Four Things You Can Do That Matter…

There have been several local news stories recently about the struggle that non-profit organizations are facing. Last Saturday’s Savannah Morning News headline read: Christmas Cheer hits hard times; local non profits are feeling economic pinch this year.


There has also been a lot in the news recently about local community mental health services falling apart and some coverage about the state of Georgia giving private profit- making companies contracts to provide mental health “care” throughout the state. This is called “privatization” by its proponents. It should be called “profitization.” We already know how it works because the great majority of nursing home in Georgia are profit-making businesses that draw the great majority of their income from federal/state Medicaid and Medicare reimbursements.


We share these examples, which are part of a much larger and predictable reality about human services, simply to suggest five things that citizen advocates can do to offer protection and advocacy.


  1. As human service system-based resources become even less available than usual, it becomes more important for you to be thinking about how to build community and connection among your family, friends, and associates. As the world of rules, regulations, and reimbursements becomes ever more perverse and self serving, the world of relationships, positive regard, and responsibility between people must grow and strengthen. Your protégé simply has to become part of a network of active citizens. Your network.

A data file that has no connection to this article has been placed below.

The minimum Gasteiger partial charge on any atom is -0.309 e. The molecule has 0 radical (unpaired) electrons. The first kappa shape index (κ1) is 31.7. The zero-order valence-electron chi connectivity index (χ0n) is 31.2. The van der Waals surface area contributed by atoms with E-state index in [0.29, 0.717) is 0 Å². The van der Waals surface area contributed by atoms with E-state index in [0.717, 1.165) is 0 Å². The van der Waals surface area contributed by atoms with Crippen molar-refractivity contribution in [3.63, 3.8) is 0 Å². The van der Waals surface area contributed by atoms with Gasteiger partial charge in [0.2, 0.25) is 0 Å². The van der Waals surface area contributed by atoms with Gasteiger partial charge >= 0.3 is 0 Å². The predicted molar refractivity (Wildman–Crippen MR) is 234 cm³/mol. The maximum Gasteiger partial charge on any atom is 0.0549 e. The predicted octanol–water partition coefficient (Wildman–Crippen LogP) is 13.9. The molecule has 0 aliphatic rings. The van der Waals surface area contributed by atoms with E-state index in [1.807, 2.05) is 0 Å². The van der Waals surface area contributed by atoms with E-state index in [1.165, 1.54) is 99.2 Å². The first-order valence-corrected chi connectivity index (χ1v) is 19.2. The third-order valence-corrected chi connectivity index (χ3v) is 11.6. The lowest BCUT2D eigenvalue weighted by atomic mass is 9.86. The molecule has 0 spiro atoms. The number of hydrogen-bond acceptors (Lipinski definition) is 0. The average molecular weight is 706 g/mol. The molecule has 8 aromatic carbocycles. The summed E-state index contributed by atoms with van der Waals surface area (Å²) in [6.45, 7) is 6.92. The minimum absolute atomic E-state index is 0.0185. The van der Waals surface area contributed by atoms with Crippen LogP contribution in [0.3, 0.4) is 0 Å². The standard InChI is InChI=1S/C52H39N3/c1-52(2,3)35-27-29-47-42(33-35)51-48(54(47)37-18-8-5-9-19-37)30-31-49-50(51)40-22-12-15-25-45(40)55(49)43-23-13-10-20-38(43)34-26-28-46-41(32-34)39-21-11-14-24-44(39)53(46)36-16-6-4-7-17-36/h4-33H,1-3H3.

2. Look for ways to be more radically inclusive. Inviting your protégé to go with you to your church or synagogue’s holiday service would be an example of this. This makes a huge statement to everyone you consider a friend in faith. It sets the stage to invite anyone and everyone who witnessed this simple but radical act of inclusion to make a choice. Some people will be flustered and afraid by the presence of “the stranger.” They will retreat to the comfort of theoretical theology. Others will want to express welcome and solidarity. Build on this.
  3. People can be groomed to become active allies for you and your protégé in the harder times that are coming. From hard times come strong people. Many of the people we call protégés are quite expert at surviving and thriving during hard times. There will be important benefits for ALL who form a circle of warmth, concern, and action.
  4. Take a look at the ways your protégé does depend on governmental support and the work of public and private human service agencies. If these services stop, what will happen next? What do elected officials and agency planners say is “Plan B”? What sort of Plan B are you thinking about for your protégé? Even if what people currently count on is not very good, it’s what they have come to count on. When it’s changed or ended, what happens next is likely to be even worse. There are people in Savannah who are interested in helping citizen advocates individually and collectively question and challenge the public policy that impacts your protégé’s life. Call Tom at 236-5798 if you want to get linked up with someone who can help you and your protégé look at the public policy that strongly influences your protégé’s life.

Times of crisis – real and perceived – are times of change. Investing in building broader and deeper personal connections and relationships and in studying and challenging public policy are things that we can do to try to keep the worst from happening and to encourage the best that possibly can to happen.


It’s not time to retreat. Its time to strengthen connections, elevate and radicalize the conversation, and keep remembering that we protect who and what we love, and that love brings hope.

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